Nato leaders are to meet outside of London for formal talks on Wednesday, as they gather to mark the military alliance's 70th anniversary.
The talks will take place at a luxury hotel near Watford and follows receptions held Tuesday at Buckingham Palace and Downing Street.
The two-day summit has so far been overshadowed by tension between allies.
Tuesday saw sharp exchanges between US President Donald Trump and French President Emmanuel Macron.
The highly choreographed anniversary gathering, intended to show unity, has been unable to hide deep differences between Nato members, BBC Defence Correspondent Jonathan Beale reports.
Although the 29-member bloc's future is not in doubt, there are disagreements over Turkey's recent military action in northern Syria, relative levels of military spending by members and recent controversial comments by President Macron that the alliance is "brain dead".
Leaders will meet for a "family photograph" and a three-hour formal meeting which is expected to cover issues such as cyber-attacks and the strategic challenge posed by China.
UK Prime Minister Boris Johnson, the host, is expected remind Nato leaders that their commitment to defend one another is at the heart of the alliance and protects "nearly a billion people" under a principle of "one for all, and all for one".
What happened on Tuesday?
The first day of the special anniversary summit saw tensions bubble to the surface.
Donald Trump and Emmanuel Macron met for talks and in a press conference sparred over Nato's role, Turkey, and Islamic State group (IS) fighters.
Ties between Mr Trump and Mr Macron were already strained amid a dispute over taxes and trade, and comments from the French president last month that the US commitment to the alliance was fading.
Mr Trump had earlier on Tuesday hit back by saying the French leader had been "very disrespectful" by describing Nato as "brain dead" in what he said were "nasty" comments.
On Tuesday, Mr Macron also attended a meeting in Downing Street with Turkish President Recep Tayyip Erdogan, German Chancellor Angela Merkel and UK Prime Minister Boris Johnson.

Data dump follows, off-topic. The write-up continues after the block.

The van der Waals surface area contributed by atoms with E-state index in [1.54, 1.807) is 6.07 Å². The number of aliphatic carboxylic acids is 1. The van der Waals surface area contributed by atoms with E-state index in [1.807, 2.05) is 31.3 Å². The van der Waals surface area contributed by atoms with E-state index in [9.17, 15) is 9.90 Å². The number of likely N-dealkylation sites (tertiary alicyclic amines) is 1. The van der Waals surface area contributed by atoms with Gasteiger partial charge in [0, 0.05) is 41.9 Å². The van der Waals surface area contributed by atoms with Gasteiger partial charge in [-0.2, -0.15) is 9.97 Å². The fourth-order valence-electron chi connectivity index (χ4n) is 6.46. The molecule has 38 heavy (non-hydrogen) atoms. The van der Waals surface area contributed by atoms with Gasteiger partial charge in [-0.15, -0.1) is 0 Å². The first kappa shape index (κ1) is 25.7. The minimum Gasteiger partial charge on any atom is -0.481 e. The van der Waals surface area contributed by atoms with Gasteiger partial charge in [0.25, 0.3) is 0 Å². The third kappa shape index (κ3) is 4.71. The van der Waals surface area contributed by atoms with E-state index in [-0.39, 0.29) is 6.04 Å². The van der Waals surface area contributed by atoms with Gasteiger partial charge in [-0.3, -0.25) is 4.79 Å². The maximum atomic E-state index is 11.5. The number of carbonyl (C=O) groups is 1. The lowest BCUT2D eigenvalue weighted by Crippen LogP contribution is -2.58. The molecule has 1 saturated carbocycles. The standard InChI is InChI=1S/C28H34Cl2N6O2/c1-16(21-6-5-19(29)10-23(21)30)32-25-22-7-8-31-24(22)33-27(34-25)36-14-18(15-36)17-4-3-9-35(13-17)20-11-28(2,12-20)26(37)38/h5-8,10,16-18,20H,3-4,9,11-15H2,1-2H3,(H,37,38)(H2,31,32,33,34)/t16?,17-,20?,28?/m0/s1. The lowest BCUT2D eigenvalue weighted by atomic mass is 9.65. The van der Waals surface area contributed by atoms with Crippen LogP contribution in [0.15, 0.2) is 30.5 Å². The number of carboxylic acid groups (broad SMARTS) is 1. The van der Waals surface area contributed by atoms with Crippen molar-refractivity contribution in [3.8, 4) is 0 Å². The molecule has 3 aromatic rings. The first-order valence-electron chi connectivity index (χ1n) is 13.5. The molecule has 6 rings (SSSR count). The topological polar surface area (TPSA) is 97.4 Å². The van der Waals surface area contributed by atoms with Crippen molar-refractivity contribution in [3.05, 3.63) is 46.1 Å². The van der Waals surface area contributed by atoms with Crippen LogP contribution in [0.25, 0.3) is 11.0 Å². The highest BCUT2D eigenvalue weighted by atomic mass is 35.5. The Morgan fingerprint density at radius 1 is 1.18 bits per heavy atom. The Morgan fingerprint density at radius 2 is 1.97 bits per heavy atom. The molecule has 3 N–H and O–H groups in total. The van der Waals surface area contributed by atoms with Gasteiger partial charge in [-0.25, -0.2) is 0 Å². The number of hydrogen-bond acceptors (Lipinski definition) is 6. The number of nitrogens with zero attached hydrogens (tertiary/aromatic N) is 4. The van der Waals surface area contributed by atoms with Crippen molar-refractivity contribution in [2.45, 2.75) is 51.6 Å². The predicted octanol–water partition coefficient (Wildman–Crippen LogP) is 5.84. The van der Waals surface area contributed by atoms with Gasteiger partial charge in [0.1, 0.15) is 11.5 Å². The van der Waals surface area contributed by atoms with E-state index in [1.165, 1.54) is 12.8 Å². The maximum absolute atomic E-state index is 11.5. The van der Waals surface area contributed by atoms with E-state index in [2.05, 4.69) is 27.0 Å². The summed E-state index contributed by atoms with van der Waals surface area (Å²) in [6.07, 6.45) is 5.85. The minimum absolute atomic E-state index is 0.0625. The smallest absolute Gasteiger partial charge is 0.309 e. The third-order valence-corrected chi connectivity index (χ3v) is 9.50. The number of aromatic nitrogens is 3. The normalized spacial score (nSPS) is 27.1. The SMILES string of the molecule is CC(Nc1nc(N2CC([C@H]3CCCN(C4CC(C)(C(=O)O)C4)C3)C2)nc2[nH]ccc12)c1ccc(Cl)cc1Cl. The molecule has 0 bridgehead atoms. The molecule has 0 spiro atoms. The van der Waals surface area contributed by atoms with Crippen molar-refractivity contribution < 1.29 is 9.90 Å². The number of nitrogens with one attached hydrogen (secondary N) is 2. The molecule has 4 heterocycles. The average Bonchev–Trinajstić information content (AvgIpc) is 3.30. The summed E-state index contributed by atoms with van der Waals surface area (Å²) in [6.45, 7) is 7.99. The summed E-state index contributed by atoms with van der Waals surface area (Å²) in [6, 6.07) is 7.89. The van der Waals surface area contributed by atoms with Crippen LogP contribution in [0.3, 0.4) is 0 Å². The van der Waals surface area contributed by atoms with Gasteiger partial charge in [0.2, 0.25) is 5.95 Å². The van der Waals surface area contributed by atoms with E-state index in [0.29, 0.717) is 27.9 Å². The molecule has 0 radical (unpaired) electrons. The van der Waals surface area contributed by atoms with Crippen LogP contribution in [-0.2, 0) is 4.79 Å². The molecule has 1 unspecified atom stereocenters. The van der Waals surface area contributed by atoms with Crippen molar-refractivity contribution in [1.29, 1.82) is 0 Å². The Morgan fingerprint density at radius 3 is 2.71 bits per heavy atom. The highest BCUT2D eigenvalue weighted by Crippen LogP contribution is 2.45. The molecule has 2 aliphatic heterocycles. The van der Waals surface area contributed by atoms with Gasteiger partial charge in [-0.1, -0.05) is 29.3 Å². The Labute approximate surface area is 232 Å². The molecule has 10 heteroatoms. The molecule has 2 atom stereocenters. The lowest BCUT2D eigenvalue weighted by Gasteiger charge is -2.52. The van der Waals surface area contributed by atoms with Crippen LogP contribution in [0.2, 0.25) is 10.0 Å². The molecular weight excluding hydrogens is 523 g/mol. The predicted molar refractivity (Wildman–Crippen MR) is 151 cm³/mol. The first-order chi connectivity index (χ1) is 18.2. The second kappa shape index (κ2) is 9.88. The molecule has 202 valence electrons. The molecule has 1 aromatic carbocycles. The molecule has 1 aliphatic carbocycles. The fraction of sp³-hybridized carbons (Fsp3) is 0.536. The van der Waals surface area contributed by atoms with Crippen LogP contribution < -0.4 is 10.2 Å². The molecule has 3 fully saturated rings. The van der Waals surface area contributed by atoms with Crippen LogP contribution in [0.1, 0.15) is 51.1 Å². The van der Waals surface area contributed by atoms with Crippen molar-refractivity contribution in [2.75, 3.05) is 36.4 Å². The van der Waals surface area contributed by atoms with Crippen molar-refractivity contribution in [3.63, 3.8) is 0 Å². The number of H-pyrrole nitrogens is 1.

Leaders then gathered at Buckingham Palace and Downing Street for official receptions.
President Trump and Mr Johnson also held unscheduled bilateral talks on Tuesday.
What is the background to tensions?
Nato started out in 1949 with just 12 countries as members but having now expanded to a bloc of 29 it is increasingly difficult for the alliance to project a united front.
Two key issues have loomed over this summit: defence spending - a longstanding issue of concern for the US, which militarily dominates the group - and relations between Turkey and other member states.
Before departing for London, Turkey's President Erdogan said he would oppose a Nato defence plan for the Baltic region if the bloc did not support Turkey over its fight against Kurdish groups in Syria it considers terrorists.
But other leaders, including Mr Macron, have made clear they oppose such a move, not least because Kurdish-led forces drove IS militants out of a quarter of Syria with the help of a US-led multinational coalition.
"When I look at Turkey, they now are fighting against those who fought with us shoulder to shoulder against [IS]," the French president said on Tuesday.
Turkey's relations with other Nato members have been strained since its October offensive in Kurdish-controlled areas of northern Syria.
Mr Erdogan's decision to buy a Russian missile defence system has further exacerbated tensions.
On Tuesday Mr Trump said he was "looking at" imposing sanctions on Turkey for buying the S-400 system, while Mr Macron asked: "How is it possible to be a member of the alliance... and buy things from Russia?"
What about the spending row?
Since becoming US president in 2016, Donald Trump has frequently and forcefully criticized how much other Nato allies spend on defence.
Nato Secretary General Jens Stoltenberg announced increased spending commitments ahead of the UK meeting and discussed the matter with President Trump on Tuesday.
"We are making real progress, most importantly on the burden sharing. And your leadership on defence spending is having a real impact," Mr Stoltenberg said at an appearance alongside the US president.
He said Canada and European allies had added $130bn to defence budgets since 2016 and that this number would increase to $400bn by 2024.
Nato estimates for 2019 show there are now eight countries - in addition to the US - meeting the target agreed by all Nato members to spend 2% or more of their gross domestic product (GDP, a measure of economic output) on defence.
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